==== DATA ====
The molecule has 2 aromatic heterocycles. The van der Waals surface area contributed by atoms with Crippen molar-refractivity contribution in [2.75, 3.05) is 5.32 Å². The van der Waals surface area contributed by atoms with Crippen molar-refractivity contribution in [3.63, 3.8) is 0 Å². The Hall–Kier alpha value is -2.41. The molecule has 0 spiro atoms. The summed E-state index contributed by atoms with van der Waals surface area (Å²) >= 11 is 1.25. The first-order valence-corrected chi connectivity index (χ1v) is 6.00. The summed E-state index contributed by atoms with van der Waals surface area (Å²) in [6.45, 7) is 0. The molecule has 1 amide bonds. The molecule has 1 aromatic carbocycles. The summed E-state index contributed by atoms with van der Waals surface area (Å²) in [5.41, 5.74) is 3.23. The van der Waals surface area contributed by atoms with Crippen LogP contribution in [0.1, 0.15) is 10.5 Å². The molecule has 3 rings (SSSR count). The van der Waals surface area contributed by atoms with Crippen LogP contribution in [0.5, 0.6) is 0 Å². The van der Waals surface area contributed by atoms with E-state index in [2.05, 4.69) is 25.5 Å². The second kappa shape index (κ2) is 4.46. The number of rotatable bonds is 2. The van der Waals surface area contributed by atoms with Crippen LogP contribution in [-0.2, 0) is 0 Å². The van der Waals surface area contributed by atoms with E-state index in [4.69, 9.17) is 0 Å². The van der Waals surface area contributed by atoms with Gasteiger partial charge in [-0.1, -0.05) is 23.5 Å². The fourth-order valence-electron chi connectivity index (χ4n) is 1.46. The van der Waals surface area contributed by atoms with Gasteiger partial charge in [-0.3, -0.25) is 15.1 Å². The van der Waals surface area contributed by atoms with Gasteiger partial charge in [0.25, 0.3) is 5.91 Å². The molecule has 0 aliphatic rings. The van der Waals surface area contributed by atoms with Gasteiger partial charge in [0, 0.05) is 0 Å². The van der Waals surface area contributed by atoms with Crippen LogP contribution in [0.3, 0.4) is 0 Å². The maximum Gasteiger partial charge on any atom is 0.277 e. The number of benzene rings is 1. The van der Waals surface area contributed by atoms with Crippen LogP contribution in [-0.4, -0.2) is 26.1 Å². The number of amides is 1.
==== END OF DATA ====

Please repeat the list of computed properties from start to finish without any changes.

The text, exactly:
The molecule has 2 aromatic heterocycles. The van der Waals surface area contributed by atoms with Crippen molar-refractivity contribution in [2.75, 3.05) is 5.32 Å². The van der Waals surface area contributed by atoms with Crippen molar-refractivity contribution in [3.63, 3.8) is 0 Å². The Hall–Kier alpha value is -2.41. The molecule has 0 spiro atoms. The summed E-state index contributed by atoms with van der Waals surface area (Å²) >= 11 is 1.25. The first-order valence-corrected chi connectivity index (χ1v) is 6.00. The summed E-state index contributed by atoms with van der Waals surface area (Å²) in [6.45, 7) is 0. The molecule has 1 amide bonds. The molecule has 1 aromatic carbocycles. The summed E-state index contributed by atoms with van der Waals surface area (Å²) in [5.41, 5.74) is 3.23. The van der Waals surface area contributed by atoms with Crippen LogP contribution in [0.1, 0.15) is 10.5 Å². The molecule has 3 rings (SSSR count). The van der Waals surface area contributed by atoms with Crippen LogP contribution in [0.5, 0.6) is 0 Å². The van der Waals surface area contributed by atoms with E-state index in [2.05, 4.69) is 25.5 Å². The second kappa shape index (κ2) is 4.46. The number of rotatable bonds is 2. The van der Waals surface area contributed by atoms with Crippen LogP contribution in [-0.2, 0) is 0 Å². The van der Waals surface area contributed by atoms with E-state index in [4.69, 9.17) is 0 Å². The van der Waals surface area contributed by atoms with Gasteiger partial charge in [-0.1, -0.05) is 23.5 Å². The fourth-order valence-electron chi connectivity index (χ4n) is 1.46. The van der Waals surface area contributed by atoms with Gasteiger partial charge in [-0.3, -0.25) is 15.1 Å². The van der Waals surface area contributed by atoms with Gasteiger partial charge in [0.25, 0.3) is 5.91 Å². The molecule has 0 aliphatic rings. The van der Waals surface area contributed by atoms with Gasteiger partial charge in [0, 0.05) is 0 Å². The van der Waals surface area contributed by atoms with Crippen LogP contribution in [0.3, 0.4) is 0 Å². The maximum Gasteiger partial charge on any atom is 0.277 e. The number of benzene rings is 1. The van der Waals surface area contributed by atoms with Crippen LogP contribution in [-0.4, -0.2) is 26.1 Å². The number of amides is 1.